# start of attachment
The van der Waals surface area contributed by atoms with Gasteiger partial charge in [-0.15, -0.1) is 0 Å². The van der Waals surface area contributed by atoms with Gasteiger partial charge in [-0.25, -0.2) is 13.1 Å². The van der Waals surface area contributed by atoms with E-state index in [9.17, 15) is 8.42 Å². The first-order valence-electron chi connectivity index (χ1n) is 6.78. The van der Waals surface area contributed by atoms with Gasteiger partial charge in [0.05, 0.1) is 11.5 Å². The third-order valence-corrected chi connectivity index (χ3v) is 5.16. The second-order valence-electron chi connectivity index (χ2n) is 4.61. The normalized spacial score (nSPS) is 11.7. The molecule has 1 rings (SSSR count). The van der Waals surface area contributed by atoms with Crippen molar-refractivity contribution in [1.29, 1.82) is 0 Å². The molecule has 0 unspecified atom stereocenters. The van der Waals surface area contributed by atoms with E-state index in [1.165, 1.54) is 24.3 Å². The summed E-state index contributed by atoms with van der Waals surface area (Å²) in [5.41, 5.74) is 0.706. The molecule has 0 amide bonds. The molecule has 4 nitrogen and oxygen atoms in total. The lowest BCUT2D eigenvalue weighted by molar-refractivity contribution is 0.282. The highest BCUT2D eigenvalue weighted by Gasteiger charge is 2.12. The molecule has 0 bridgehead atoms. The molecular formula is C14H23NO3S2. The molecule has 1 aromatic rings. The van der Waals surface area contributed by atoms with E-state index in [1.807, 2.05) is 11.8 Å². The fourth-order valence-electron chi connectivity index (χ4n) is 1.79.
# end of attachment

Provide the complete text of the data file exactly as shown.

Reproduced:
The van der Waals surface area contributed by atoms with Gasteiger partial charge in [-0.15, -0.1) is 0 Å². The van der Waals surface area contributed by atoms with Gasteiger partial charge in [-0.25, -0.2) is 13.1 Å². The van der Waals surface area contributed by atoms with E-state index in [9.17, 15) is 8.42 Å². The first-order valence-electron chi connectivity index (χ1n) is 6.78. The van der Waals surface area contributed by atoms with Gasteiger partial charge in [0.05, 0.1) is 11.5 Å². The third-order valence-corrected chi connectivity index (χ3v) is 5.16. The second-order valence-electron chi connectivity index (χ2n) is 4.61. The normalized spacial score (nSPS) is 11.7. The molecule has 1 rings (SSSR count). The van der Waals surface area contributed by atoms with Crippen molar-refractivity contribution in [1.29, 1.82) is 0 Å². The molecule has 0 unspecified atom stereocenters. The van der Waals surface area contributed by atoms with E-state index in [1.165, 1.54) is 24.3 Å². The summed E-state index contributed by atoms with van der Waals surface area (Å²) in [5.41, 5.74) is 0.706. The molecule has 0 amide bonds. The molecule has 4 nitrogen and oxygen atoms in total. The lowest BCUT2D eigenvalue weighted by molar-refractivity contribution is 0.282. The highest BCUT2D eigenvalue weighted by Gasteiger charge is 2.12. The molecule has 0 bridgehead atoms. The molecular formula is C14H23NO3S2. The molecule has 1 aromatic rings. The van der Waals surface area contributed by atoms with E-state index in [1.807, 2.05) is 11.8 Å². The fourth-order valence-electron chi connectivity index (χ4n) is 1.79.